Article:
Larger questions

Additionally, beyond changes in day-to-day practice, there are larger questions as to the effect of AI on the legal services market. For example, we do not know what the cost of AI will be to law firms and how that cost will be passed on to clients. Personally, I am pessimistic that there will be great savings in legal fees because there is no incentive for lawyers to use a system that cuts their earnings. Equally, AI has been utilised in e-discovery for over a decade, but such services remain expensive.

The increase in efficiency also calls into question how many lawyers will be needed in the future, particularly in larger firms. It seems to follow that a lawyer with access to AI will be far more productive and, consequently, fewer human resources are needed. Barristers may find that the drafting of pleadings, affidavits and submissions is increasingly done by solicitors with AI.

We also do not know how much competition there will be amongst AI companies in the legal sphere. While software companies are currently competing to produce their own AI systems, it may be the case that we end up with a dominant player similar to Google or Microsoft. This may be an issue if lawyers are using the same AI system in adversarial work, such as generating opposing legal arguments in litigation. In my view, this is an obvious conflict and reinforces the need for human lawyers.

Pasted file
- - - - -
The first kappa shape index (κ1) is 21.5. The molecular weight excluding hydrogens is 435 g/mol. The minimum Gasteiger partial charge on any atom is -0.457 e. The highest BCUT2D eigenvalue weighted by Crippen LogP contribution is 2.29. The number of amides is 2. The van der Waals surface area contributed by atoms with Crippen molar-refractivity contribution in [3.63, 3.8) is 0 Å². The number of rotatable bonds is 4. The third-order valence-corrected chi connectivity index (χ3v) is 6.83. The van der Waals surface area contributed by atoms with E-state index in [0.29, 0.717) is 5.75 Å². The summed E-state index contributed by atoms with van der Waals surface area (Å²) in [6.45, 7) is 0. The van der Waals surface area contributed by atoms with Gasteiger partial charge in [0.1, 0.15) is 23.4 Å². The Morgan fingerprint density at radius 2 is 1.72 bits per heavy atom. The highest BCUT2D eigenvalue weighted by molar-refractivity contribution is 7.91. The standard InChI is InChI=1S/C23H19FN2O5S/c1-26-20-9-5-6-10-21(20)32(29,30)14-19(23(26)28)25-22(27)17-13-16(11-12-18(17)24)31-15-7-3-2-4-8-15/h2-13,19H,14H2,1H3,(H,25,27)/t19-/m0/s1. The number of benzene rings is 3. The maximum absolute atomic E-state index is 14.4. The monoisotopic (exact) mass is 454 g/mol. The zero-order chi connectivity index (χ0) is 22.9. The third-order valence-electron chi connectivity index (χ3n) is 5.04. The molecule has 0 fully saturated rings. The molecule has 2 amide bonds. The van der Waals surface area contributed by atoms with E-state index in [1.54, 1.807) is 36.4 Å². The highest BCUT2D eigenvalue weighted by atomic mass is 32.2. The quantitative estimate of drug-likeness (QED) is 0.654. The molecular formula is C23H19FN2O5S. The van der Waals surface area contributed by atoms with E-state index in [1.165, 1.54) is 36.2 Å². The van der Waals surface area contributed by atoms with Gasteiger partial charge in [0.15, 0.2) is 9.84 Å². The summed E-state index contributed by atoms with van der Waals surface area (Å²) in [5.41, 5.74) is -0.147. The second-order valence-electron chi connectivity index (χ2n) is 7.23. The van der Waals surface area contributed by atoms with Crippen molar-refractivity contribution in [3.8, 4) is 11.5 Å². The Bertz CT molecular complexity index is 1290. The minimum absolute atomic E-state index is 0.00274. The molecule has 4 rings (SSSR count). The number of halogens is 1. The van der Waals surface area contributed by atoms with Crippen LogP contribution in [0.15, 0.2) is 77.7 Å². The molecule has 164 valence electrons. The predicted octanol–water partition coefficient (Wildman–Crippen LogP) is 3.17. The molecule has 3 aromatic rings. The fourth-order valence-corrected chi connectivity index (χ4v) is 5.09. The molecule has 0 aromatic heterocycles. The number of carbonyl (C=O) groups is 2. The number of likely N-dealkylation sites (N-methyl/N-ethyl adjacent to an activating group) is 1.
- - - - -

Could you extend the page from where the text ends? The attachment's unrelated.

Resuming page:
Finally, it will be interesting to see if AI is adopted by judges and whether specific rules are necessary for them in light of their constitutional function. It seems to me that judges should be discouraged from using AI to generate reasons for their decisions. For me, there is simply too great a risk that the legal system is diminished if judges rely on AI to write the operative sections of judgments.

In 1854, Henry David Thoreau wrote that “men have become the tools of their tools”. Though I think the intervening 170 years have proven this quote to be untrue, lawyers must be ready for AI to change how legal practice works, for better and for worse.